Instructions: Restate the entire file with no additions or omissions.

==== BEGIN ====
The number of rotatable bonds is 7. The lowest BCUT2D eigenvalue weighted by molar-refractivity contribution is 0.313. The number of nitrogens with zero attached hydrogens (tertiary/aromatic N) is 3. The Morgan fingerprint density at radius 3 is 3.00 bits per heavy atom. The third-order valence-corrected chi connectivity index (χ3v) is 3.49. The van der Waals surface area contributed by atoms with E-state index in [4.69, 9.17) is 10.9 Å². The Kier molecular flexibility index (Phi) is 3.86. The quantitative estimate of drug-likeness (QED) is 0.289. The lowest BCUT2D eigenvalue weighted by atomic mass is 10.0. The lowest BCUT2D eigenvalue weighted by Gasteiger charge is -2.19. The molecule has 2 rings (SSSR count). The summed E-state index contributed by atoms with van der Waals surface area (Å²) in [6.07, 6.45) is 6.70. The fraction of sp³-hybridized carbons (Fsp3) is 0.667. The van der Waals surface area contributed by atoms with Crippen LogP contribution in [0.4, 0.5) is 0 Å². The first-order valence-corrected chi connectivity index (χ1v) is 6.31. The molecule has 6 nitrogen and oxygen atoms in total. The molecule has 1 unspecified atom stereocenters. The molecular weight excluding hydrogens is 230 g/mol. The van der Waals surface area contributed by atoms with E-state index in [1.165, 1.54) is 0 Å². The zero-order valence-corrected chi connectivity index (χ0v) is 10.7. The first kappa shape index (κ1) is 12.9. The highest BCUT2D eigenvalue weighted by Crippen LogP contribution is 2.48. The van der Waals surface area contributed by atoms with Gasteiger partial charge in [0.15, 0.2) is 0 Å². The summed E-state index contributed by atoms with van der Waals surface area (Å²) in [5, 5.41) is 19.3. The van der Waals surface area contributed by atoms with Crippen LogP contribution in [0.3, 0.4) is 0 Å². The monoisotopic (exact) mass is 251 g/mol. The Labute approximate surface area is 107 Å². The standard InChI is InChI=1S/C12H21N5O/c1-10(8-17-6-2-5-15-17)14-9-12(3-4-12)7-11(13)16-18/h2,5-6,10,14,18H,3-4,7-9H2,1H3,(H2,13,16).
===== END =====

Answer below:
The number of rotatable bonds is 7. The lowest BCUT2D eigenvalue weighted by molar-refractivity contribution is 0.313. The number of nitrogens with zero attached hydrogens (tertiary/aromatic N) is 3. The Morgan fingerprint density at radius 3 is 3.00 bits per heavy atom. The third-order valence-corrected chi connectivity index (χ3v) is 3.49. The van der Waals surface area contributed by atoms with E-state index in [4.69, 9.17) is 10.9 Å². The Kier molecular flexibility index (Phi) is 3.86. The quantitative estimate of drug-likeness (QED) is 0.289. The lowest BCUT2D eigenvalue weighted by atomic mass is 10.0. The lowest BCUT2D eigenvalue weighted by Gasteiger charge is -2.19. The molecule has 2 rings (SSSR count). The summed E-state index contributed by atoms with van der Waals surface area (Å²) in [6.07, 6.45) is 6.70. The fraction of sp³-hybridized carbons (Fsp3) is 0.667. The van der Waals surface area contributed by atoms with Crippen LogP contribution in [0.4, 0.5) is 0 Å². The first-order valence-corrected chi connectivity index (χ1v) is 6.31. The molecule has 6 nitrogen and oxygen atoms in total. The molecule has 1 unspecified atom stereocenters. The molecular weight excluding hydrogens is 230 g/mol. The van der Waals surface area contributed by atoms with E-state index in [1.165, 1.54) is 0 Å². The zero-order valence-corrected chi connectivity index (χ0v) is 10.7. The first kappa shape index (κ1) is 12.9. The highest BCUT2D eigenvalue weighted by Crippen LogP contribution is 2.48. The van der Waals surface area contributed by atoms with Gasteiger partial charge in [0.15, 0.2) is 0 Å². The summed E-state index contributed by atoms with van der Waals surface area (Å²) in [5, 5.41) is 19.3. The van der Waals surface area contributed by atoms with Crippen LogP contribution in [0.3, 0.4) is 0 Å². The monoisotopic (exact) mass is 251 g/mol. The Labute approximate surface area is 107 Å². The standard InChI is InChI=1S/C12H21N5O/c1-10(8-17-6-2-5-15-17)14-9-12(3-4-12)7-11(13)16-18/h2,5-6,10,14,18H,3-4,7-9H2,1H3,(H2,13,16).